Even as funding and fares dry up, transit agencies across the country continue to provide service for front-line responders and those serving essential functions during the COVID-19 crisis.
Like nearly every other aspect of life in America, the novel coronavirus has sucker-punched public transit.
Agencies across the nation are scrambling to respond to significantly reduced ridership, to ensure essential workers can get to their jobs, and a frightening fiscal future where funding streams have been reduced to a trickle.
“The monetary impacts of this crisis are all over the place,” said Steve Young, vice president of technology and innovation at VIA Metropolitan Transit in San Antonio, in a webinar Wednesday hosted by transit data analytics company Swiftly and Transit app.
In San Antonio, transit ridership is down 45 to 50 percent, said Young, adding that VIA, like a number of transit agencies, is waiving fares.
“We’ve lost that revenue stream as well as our sales tax revenue, which is a huge part of our operational revenue. Sales tax is essentially drying up,” said Young, who anticipates ridership and the economy will recover slowly.
“There will have to be discussions and thoughts around what needs to be done in the longer term to sustain transit for the critical services that we provide,” he added.
Some $25 billion in recovery funding was approved by Congress in the more than $2 trillion CARES Act. Whether that amount ends up being enough to shore up public transit during the crisis and recovery remains an open question, say analysts.
“Until we know the length of those periods of time and rate of which transit riders come back, there’s no way to know if that $25 billion is going to get us part of the way there, most of the way there, all the way there, what have you,” said David Zipper, visiting fellow from the Harvard Kennedy School, speaking from Washington D.C. Zipper specializes in urban mobility and technology, working with both cities and startups.
A 50 percent loss in ridership during the COVID-19 crisis is largely considered lucky. Some transit providers like Bay Area Rapid Transit in California have reported 90 percent drops in ridership.
The ridership reductions have placed transit agencies in the delicate position of both pulling back service, while still providing transit as safely as possible. A number of agencies have switched to rear-door boarding to maintain physical distancing, as well as waiving fares, since this exchange could present a danger.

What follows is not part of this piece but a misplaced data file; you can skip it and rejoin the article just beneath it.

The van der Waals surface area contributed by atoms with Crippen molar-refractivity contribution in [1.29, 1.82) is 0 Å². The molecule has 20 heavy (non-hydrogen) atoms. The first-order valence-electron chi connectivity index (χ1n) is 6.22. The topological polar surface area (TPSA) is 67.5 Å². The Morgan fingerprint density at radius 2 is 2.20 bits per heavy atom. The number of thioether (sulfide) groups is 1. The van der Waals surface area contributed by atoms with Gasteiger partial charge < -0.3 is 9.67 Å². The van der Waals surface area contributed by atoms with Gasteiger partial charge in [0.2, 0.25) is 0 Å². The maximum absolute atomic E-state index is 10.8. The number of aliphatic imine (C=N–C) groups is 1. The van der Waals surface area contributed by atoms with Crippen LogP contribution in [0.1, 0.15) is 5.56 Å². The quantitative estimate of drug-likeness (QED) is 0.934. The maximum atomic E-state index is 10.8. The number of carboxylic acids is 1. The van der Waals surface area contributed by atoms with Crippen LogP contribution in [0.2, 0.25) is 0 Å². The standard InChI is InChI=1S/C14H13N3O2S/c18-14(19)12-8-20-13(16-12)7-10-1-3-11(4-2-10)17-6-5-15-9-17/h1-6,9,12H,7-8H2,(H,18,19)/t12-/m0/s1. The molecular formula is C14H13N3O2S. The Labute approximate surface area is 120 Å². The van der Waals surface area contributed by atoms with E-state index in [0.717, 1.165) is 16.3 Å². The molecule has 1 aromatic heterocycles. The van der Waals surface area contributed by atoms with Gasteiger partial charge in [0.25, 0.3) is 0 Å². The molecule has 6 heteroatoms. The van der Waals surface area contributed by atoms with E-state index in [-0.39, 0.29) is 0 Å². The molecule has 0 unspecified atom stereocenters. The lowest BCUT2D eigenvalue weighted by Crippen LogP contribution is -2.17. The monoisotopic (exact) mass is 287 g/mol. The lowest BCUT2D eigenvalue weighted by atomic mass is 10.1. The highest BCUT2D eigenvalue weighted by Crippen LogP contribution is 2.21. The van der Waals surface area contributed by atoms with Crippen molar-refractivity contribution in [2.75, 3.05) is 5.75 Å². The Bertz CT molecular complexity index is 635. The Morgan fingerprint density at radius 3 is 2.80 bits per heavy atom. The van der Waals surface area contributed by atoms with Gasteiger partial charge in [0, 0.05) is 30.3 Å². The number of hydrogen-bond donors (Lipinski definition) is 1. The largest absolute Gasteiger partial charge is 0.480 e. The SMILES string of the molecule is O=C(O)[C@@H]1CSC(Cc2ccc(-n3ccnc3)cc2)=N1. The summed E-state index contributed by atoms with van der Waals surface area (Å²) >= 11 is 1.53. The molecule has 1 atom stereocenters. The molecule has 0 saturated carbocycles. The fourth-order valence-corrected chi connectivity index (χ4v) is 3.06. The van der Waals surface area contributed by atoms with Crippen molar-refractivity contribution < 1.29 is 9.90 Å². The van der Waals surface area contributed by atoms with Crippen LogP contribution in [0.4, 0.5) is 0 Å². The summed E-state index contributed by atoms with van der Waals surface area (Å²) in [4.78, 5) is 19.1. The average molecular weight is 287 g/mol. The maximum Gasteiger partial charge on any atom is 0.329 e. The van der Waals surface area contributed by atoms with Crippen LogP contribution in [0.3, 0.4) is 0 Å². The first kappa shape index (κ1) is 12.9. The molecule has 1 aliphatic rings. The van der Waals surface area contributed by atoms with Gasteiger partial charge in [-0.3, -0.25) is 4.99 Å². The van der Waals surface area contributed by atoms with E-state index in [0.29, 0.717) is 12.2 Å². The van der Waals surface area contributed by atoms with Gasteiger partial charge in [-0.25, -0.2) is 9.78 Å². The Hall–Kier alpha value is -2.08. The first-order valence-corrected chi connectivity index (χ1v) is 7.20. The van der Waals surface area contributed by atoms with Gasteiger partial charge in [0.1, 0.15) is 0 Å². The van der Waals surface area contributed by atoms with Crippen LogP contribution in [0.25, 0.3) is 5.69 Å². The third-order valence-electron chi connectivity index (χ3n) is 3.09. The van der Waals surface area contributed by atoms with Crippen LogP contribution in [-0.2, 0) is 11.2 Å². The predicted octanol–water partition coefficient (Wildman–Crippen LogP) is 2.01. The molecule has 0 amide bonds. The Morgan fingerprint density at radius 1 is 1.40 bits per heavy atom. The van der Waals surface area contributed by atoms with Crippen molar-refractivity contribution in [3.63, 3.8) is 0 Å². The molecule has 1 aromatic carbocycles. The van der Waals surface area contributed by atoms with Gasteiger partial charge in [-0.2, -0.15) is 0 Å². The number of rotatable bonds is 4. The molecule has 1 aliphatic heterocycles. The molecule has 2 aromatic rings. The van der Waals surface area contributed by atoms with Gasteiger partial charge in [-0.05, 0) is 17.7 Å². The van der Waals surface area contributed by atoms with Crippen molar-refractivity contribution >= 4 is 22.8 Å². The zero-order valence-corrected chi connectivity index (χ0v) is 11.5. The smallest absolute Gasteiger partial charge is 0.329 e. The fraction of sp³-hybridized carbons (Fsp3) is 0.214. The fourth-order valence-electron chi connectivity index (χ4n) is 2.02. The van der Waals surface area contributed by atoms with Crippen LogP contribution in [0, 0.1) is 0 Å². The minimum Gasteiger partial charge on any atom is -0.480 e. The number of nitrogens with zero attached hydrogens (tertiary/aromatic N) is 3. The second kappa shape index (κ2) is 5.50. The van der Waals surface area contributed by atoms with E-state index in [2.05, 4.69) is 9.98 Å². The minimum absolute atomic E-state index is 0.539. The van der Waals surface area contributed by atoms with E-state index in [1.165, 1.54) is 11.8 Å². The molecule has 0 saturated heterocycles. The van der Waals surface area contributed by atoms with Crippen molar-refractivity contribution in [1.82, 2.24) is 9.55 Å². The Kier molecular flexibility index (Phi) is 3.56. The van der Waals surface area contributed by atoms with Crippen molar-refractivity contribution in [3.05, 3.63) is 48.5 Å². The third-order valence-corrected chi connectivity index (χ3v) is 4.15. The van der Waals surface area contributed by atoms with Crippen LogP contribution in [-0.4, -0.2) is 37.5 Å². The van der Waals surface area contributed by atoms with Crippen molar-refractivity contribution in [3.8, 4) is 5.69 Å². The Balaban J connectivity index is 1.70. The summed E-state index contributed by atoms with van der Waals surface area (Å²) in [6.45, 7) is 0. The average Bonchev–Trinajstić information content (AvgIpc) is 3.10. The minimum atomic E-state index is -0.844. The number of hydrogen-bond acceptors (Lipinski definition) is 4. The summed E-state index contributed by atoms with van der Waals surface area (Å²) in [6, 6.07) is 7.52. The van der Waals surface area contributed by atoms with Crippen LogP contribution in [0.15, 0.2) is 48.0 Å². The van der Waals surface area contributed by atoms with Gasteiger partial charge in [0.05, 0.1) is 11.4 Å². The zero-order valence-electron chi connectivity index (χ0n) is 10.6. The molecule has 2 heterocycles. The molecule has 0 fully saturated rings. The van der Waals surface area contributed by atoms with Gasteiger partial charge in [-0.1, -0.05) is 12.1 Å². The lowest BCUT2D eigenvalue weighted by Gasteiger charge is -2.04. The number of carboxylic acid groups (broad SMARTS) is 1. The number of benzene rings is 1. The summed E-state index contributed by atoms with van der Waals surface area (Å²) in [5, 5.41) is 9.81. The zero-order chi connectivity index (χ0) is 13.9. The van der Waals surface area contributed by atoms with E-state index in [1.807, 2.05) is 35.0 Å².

Nearly half of more than 90 agencies surveyed have eliminated fares completely, said David Block-Schachter, chief business officer for the Transit app.
The pandemic is revealing the varied and essential rolls transit plays in communities.
VIA in San Antonio plans to use transit vehicles to serve as mobile Wi-Fi hot spots in disadvantaged neighborhoods. The project is a partnership among the local housing authority, the city of San Antonio and the school district.
“A lot of the families lack Internet access, yet they’re supposed to be learning right now, at their home,” said Young.
“We’ll be kicking that off in the next week,” Young announced during the webinar. “And hopefully, we’ll be able to provide some of that access to learning. It’s really taking the philosophy that we’re part of a greater community, we’re serving a greater need."
The transit agency has also partnered with the local food bank to make home deliveries, said Young, citing higher demand than ever.
“Everybody working in this space has been scrambling to figure this stuff out, and do crisis management on a day-to-day basis,” said Zipper.
But the crisis has also presents an opportunity to re-orient the public conversation around transit.
Jarrett Walker, president of Jarrett Walker and Associates in Portland, Ore., a transit consulting firm, admonished members of the media and others who tend to see the success of transit purely through the lens of ridership.
Transit has often had to navigate the conflict between ridership goals and “coverage goals,” which are more of a function of need or expectation of service, said Walker.
“We also have to realize right now that the work transit agencies are doing right now isn’t about ridership,” he added. “What transit is doing right now is making it possible for civilization to continue. What transit is doing right now is making it possible for everyone upon whom civilization rests at the moment — everyone who works in medical, everyone who works at the grocery store, everyone who works in the supply chain — everyone who is doing all of those things, without which our civilization would collapse right now. Transit is making that possible.”